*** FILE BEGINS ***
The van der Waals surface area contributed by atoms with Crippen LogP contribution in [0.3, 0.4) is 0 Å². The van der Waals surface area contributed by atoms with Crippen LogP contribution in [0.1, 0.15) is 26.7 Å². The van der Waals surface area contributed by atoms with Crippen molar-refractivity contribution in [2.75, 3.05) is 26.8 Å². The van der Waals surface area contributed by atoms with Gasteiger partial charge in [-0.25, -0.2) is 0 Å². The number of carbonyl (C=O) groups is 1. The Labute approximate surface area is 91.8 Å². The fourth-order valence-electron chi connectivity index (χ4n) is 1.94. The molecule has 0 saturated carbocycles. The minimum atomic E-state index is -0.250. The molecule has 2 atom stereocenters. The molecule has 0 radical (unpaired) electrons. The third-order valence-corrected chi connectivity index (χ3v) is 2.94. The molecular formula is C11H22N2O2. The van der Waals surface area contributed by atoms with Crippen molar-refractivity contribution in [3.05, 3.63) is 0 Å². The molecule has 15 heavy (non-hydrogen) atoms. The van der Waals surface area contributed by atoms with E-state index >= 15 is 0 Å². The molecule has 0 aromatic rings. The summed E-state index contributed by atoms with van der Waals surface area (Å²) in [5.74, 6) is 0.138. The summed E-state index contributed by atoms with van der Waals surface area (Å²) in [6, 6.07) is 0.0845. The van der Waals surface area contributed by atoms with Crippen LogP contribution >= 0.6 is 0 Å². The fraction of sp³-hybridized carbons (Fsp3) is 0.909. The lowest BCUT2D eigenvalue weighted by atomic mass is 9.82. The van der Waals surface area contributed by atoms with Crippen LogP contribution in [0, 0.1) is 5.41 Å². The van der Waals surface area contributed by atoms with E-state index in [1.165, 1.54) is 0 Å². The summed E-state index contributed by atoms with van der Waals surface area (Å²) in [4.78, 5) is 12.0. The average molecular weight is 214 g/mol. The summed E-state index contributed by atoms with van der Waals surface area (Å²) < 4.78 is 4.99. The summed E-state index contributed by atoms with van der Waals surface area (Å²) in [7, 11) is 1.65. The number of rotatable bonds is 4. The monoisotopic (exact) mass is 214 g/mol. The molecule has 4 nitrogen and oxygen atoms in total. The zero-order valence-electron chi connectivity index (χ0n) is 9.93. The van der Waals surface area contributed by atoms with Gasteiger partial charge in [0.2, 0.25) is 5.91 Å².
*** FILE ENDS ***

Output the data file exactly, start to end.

The van der Waals surface area contributed by atoms with Crippen LogP contribution in [0.3, 0.4) is 0 Å². The van der Waals surface area contributed by atoms with Crippen LogP contribution in [0.1, 0.15) is 26.7 Å². The van der Waals surface area contributed by atoms with Crippen molar-refractivity contribution in [2.75, 3.05) is 26.8 Å². The van der Waals surface area contributed by atoms with Gasteiger partial charge in [-0.25, -0.2) is 0 Å². The number of carbonyl (C=O) groups is 1. The Labute approximate surface area is 91.8 Å². The fourth-order valence-electron chi connectivity index (χ4n) is 1.94. The molecule has 0 saturated carbocycles. The minimum atomic E-state index is -0.250. The molecule has 2 atom stereocenters. The molecule has 0 radical (unpaired) electrons. The third-order valence-corrected chi connectivity index (χ3v) is 2.94. The molecular formula is C11H22N2O2. The van der Waals surface area contributed by atoms with Crippen molar-refractivity contribution in [3.05, 3.63) is 0 Å². The molecule has 15 heavy (non-hydrogen) atoms. The van der Waals surface area contributed by atoms with E-state index >= 15 is 0 Å². The molecule has 0 aromatic rings. The summed E-state index contributed by atoms with van der Waals surface area (Å²) in [5.74, 6) is 0.138. The summed E-state index contributed by atoms with van der Waals surface area (Å²) in [6, 6.07) is 0.0845. The van der Waals surface area contributed by atoms with Crippen LogP contribution >= 0.6 is 0 Å². The fraction of sp³-hybridized carbons (Fsp3) is 0.909. The lowest BCUT2D eigenvalue weighted by atomic mass is 9.82. The van der Waals surface area contributed by atoms with Crippen LogP contribution in [0, 0.1) is 5.41 Å². The van der Waals surface area contributed by atoms with E-state index in [1.165, 1.54) is 0 Å². The summed E-state index contributed by atoms with van der Waals surface area (Å²) in [4.78, 5) is 12.0. The average molecular weight is 214 g/mol. The summed E-state index contributed by atoms with van der Waals surface area (Å²) < 4.78 is 4.99. The summed E-state index contributed by atoms with van der Waals surface area (Å²) in [7, 11) is 1.65. The number of rotatable bonds is 4. The monoisotopic (exact) mass is 214 g/mol. The molecule has 4 nitrogen and oxygen atoms in total. The zero-order valence-electron chi connectivity index (χ0n) is 9.93. The van der Waals surface area contributed by atoms with Gasteiger partial charge in [0.2, 0.25) is 5.91 Å².